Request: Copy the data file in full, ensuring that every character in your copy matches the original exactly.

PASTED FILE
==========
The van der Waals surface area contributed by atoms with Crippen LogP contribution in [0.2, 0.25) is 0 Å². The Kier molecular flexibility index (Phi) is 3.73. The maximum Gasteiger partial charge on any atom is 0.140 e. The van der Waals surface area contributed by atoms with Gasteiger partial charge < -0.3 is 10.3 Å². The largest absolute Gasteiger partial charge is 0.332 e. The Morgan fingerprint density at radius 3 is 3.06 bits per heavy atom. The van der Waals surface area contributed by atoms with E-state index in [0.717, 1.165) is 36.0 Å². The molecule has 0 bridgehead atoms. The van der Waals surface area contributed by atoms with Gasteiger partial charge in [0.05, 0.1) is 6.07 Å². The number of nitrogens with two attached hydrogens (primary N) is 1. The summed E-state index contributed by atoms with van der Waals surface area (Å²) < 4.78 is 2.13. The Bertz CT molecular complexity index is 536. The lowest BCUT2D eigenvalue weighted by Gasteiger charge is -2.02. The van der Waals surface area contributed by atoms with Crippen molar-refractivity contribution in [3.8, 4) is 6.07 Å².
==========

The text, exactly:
The van der Waals surface area contributed by atoms with Crippen LogP contribution in [0.2, 0.25) is 0 Å². The Kier molecular flexibility index (Phi) is 3.73. The maximum Gasteiger partial charge on any atom is 0.140 e. The van der Waals surface area contributed by atoms with Gasteiger partial charge < -0.3 is 10.3 Å². The largest absolute Gasteiger partial charge is 0.332 e. The Morgan fingerprint density at radius 3 is 3.06 bits per heavy atom. The van der Waals surface area contributed by atoms with E-state index in [0.717, 1.165) is 36.0 Å². The molecule has 0 bridgehead atoms. The van der Waals surface area contributed by atoms with Gasteiger partial charge in [0.05, 0.1) is 6.07 Å². The number of nitrogens with two attached hydrogens (primary N) is 1. The summed E-state index contributed by atoms with van der Waals surface area (Å²) < 4.78 is 2.13. The Bertz CT molecular complexity index is 536. The lowest BCUT2D eigenvalue weighted by Gasteiger charge is -2.02. The van der Waals surface area contributed by atoms with Crippen molar-refractivity contribution in [3.8, 4) is 6.07 Å².